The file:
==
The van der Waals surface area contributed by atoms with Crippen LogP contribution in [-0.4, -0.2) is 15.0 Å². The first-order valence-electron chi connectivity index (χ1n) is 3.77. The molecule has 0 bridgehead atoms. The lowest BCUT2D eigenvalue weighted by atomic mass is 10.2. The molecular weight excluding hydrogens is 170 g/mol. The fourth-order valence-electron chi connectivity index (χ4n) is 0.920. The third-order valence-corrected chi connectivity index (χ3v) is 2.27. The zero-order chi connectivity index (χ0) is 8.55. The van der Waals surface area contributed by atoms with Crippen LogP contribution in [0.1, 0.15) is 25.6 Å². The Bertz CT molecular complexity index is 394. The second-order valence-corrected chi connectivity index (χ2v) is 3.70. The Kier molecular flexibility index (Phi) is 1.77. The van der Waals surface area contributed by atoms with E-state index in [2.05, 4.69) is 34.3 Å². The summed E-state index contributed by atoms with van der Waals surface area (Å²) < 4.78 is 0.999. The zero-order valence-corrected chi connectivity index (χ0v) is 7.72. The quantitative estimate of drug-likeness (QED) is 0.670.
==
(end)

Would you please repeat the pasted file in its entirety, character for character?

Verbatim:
The van der Waals surface area contributed by atoms with Crippen LogP contribution in [-0.4, -0.2) is 15.0 Å². The first-order valence-electron chi connectivity index (χ1n) is 3.77. The molecule has 0 bridgehead atoms. The lowest BCUT2D eigenvalue weighted by atomic mass is 10.2. The molecular weight excluding hydrogens is 170 g/mol. The fourth-order valence-electron chi connectivity index (χ4n) is 0.920. The third-order valence-corrected chi connectivity index (χ3v) is 2.27. The zero-order chi connectivity index (χ0) is 8.55. The van der Waals surface area contributed by atoms with Crippen LogP contribution in [0.1, 0.15) is 25.6 Å². The Bertz CT molecular complexity index is 394. The second-order valence-corrected chi connectivity index (χ2v) is 3.70. The Kier molecular flexibility index (Phi) is 1.77. The van der Waals surface area contributed by atoms with E-state index in [2.05, 4.69) is 34.3 Å². The summed E-state index contributed by atoms with van der Waals surface area (Å²) < 4.78 is 0.999. The zero-order valence-corrected chi connectivity index (χ0v) is 7.72. The quantitative estimate of drug-likeness (QED) is 0.670.